Hallo to all and thanks for yor friendly replies!It was a nice job that I have done in a relatively short time and I was surprised about this well looking result after first success.And there I think as Mike. The transport procedere was going on railcar was mot longer then a short run to the pier where the vessel was reloaded into the mentioned barke. The most interest fact was "rolling" the tanks from barke to its final position ob heavy timbers, how you can see in this picture - http://us-modelsof1900.de/wp-content/gallery/pressure-tank/naca-density-tunnel-5k.jpg.Thanks to all for your interest and comments!Bernhard

Re: A large tank as a heavy flat car load

Bernhard Schroeter

Hallo to all and thanks for yor friendly replies!

It was a nice job that I have done in a relatively short time and I was surprised about this well looking result after first success.
And there I think as Mike. The transport procedere was going on railcar was mot longer then a short run to the pier where the vessel was reloaded into the mentioned barke. The most interest fact was "rolling" the tanks from barke to its final position ob heavy timbers, how you can see in this picture - http://us-modelsof1900.de/wp-content/gallery/pressure-tank/naca-density-tunnel-5k.jpg.

Bernhard

Re: A large tank as a heavy flat car load

Claus Schlund \(HGM\)

﻿
Hi Bernhard,

Extraordinary work! Wonderful!

Claus Schlund

----- Original Message -----
Sent: Tuesday, April 12, 2016 1:00 AM
Subject: [STMFC] A large tank as a heavy flat car load

Some time ago I found this picture of a really impressive and heavy load! See -

It was a very fascinating load to me and so I hoped to find solutions for all needed things and techniques for modeling, load including car.

Ok, I found all what I thought to need for a realization - building a boiler, rivet plates and a fitting flatcar.
I made a scale drawing on base of 33" wheel diameter and so I received a few basic dates - plus/minus a few small deviations. The flat car should have a length of 36' and the pressure tank has 15 ft in diameter, the length of it is a bit shorter then the car - 34.5 ft.

Additionally I searched in web for more information. That was a great help to find more details and many pictures after I found the use and correct name of this pressure tank - Variable Density Tunnel of NASA for development of air planes and parts, especially wing forms under different pressure conditions, especially in vacuum.
The tunnel was built in 1921/22 and delivered to NACA, now NASA Langley Research Center in Virginia and so it was normally, that this pressure tank has a riveted construction. Today the tunnel is exhibited in Park of NASA Langley Research Center as a ''National Historic Landmark'' of Virginia.

Please look my new album here for some more pictures or visit a gallery with a complete history of this project in pictures on my website including many more pictures of prototype.

Sorry for my not so good English however I hope for understanding and your interest.

(Some more pictures will be added to the album here today.)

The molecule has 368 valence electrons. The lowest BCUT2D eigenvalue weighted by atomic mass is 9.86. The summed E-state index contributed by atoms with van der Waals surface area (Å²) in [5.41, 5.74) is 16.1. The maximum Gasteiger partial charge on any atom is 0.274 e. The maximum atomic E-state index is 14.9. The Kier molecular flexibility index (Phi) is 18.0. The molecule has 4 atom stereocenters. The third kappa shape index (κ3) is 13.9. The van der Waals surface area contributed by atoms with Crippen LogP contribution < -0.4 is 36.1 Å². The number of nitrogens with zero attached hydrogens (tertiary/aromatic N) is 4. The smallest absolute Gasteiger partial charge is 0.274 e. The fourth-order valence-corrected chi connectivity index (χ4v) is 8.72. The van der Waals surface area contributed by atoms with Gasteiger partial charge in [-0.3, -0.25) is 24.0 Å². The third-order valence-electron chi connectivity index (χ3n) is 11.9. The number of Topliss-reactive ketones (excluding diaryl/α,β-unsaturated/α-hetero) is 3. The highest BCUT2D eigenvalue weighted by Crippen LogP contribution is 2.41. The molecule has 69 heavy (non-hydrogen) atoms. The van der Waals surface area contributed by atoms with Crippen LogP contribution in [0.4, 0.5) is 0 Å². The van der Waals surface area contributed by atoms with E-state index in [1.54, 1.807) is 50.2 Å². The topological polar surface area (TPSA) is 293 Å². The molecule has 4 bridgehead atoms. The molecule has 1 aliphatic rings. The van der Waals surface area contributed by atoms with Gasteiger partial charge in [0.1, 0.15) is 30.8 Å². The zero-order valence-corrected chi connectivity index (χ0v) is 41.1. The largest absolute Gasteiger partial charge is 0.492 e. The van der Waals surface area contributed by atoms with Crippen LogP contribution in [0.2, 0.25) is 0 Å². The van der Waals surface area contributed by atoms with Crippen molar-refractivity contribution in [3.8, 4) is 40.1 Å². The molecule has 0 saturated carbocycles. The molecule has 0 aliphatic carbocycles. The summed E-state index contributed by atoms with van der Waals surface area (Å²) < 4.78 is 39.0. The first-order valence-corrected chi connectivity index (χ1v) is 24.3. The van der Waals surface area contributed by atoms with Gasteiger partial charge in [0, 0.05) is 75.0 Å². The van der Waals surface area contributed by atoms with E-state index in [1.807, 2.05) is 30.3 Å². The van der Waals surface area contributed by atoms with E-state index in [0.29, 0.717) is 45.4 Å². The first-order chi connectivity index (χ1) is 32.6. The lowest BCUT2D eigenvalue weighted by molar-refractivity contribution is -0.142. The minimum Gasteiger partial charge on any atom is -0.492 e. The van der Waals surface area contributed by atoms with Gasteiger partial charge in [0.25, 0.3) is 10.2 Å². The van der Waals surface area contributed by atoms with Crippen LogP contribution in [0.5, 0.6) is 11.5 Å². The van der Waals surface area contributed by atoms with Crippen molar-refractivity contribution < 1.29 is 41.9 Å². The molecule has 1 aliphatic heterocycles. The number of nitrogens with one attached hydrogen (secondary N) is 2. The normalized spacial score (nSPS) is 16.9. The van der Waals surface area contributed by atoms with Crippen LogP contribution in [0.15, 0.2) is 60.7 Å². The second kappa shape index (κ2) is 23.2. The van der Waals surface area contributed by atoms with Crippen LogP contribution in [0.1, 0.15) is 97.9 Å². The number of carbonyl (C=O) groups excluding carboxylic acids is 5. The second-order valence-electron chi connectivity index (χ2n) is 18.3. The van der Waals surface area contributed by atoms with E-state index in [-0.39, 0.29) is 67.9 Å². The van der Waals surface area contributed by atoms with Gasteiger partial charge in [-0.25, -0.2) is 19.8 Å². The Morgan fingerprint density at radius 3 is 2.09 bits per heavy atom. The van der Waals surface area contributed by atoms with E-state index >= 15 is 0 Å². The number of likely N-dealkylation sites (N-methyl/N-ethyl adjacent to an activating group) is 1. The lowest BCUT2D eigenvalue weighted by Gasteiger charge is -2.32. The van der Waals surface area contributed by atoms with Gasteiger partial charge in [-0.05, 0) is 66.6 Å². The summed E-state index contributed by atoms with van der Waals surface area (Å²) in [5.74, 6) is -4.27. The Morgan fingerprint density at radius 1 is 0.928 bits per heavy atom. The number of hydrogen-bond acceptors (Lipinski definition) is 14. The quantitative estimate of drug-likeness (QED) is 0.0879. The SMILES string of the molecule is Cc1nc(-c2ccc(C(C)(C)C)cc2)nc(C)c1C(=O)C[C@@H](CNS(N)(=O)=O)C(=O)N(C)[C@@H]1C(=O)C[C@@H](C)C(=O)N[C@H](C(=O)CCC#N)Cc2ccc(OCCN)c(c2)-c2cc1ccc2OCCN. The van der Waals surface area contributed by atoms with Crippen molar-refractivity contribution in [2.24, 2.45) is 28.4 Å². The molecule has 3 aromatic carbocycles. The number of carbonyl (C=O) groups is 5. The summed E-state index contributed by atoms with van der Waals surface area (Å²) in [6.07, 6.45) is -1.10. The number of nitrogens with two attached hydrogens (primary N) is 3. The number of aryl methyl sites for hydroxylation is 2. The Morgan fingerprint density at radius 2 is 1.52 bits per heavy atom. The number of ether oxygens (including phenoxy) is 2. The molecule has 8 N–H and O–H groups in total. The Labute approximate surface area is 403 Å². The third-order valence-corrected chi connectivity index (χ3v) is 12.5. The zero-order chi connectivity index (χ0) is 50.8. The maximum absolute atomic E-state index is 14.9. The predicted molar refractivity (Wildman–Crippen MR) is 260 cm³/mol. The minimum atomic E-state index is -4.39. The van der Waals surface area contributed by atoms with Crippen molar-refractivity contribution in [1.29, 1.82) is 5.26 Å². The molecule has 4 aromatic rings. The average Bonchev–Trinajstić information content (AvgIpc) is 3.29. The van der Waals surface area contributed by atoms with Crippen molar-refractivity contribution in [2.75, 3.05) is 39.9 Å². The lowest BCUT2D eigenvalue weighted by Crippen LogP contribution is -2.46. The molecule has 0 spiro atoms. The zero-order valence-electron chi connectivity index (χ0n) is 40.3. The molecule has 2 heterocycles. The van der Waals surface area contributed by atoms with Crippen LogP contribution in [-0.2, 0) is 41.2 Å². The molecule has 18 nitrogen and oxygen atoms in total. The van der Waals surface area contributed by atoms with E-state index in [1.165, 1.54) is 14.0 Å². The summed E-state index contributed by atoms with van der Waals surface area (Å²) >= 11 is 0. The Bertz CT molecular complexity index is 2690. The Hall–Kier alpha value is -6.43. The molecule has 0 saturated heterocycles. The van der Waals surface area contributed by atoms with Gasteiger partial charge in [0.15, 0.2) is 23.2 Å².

Re: perishable traffic patterns

Todd Sullivan

Really interesting data, Charles.

A question: How did you determine the number of interchanges for each load?  I understand the numbers of originating ("Orig") and terminating ("Term") loads, but I didn't think you included data on the number of times a load was interchanged (which, I assume, means an inter-railroad movement).

Todd Sullivan
Modeling E. Portland OR in 1952
in Liverpool, NY

Re: perishable traffic patterns

Charles Hostetler

Tony:

Thanks for your recent post regarding modeling waybills depicting perishable diversions and reconsignments.  As you pointed out, a number of commodities were moved with diversions.  A while back I got interested in the problem of identifying which commodities were most commonly diverted.  After looking at the few waybills I had that appeared to be diversions, I took a look at the ICC Freight Commodity Statistics that tabulate (by commodity class) the number of carloads originated, terminated, and total handled.  My hypothesis was based on the notion that loads that were diverted tended to have more interchanges in their routes.  Hence the total number of carloads handled for commodities that tended to be diverted would be greater in proportion to the number of carload originated or terminated than for ordinary commodities.

These data are from 1952, they are in carloads, and they are national totals (not a sample like the 1% carload waybill survey).

For all carload commodities in 1952:

 Class Orig Term Total Ratio Carload Traffic 32,847,481 31,559,706 66,819,697 1.034

[For those interested in the details, the Ratio = the total carloads handled / the greater of the carloads originated or terminated - 1}

This suggests that the average carload of freight is interchanged about once per route.

Here are a couple of commodities that aren't interchanged much at al and their rations are close to zero, that is they tend to stay on a single railroad with no interchange from start to finishl:

 Class Orig Term Total Ratio Flaxseed 18,376 18,729 22,275 0.189 Beverages NOS 13,630 14,010 16,250 0.160 Sugar beets 144,730 141,286 165,641 0.144 Logs 346,740 360,338 402,564 0.117 Ice 20,793 20,311 21,904 0.053 Copper ore 19,045 99,547 104,201 0.047 Anthracite coal breakers 293,909 294,397 294,716 0.001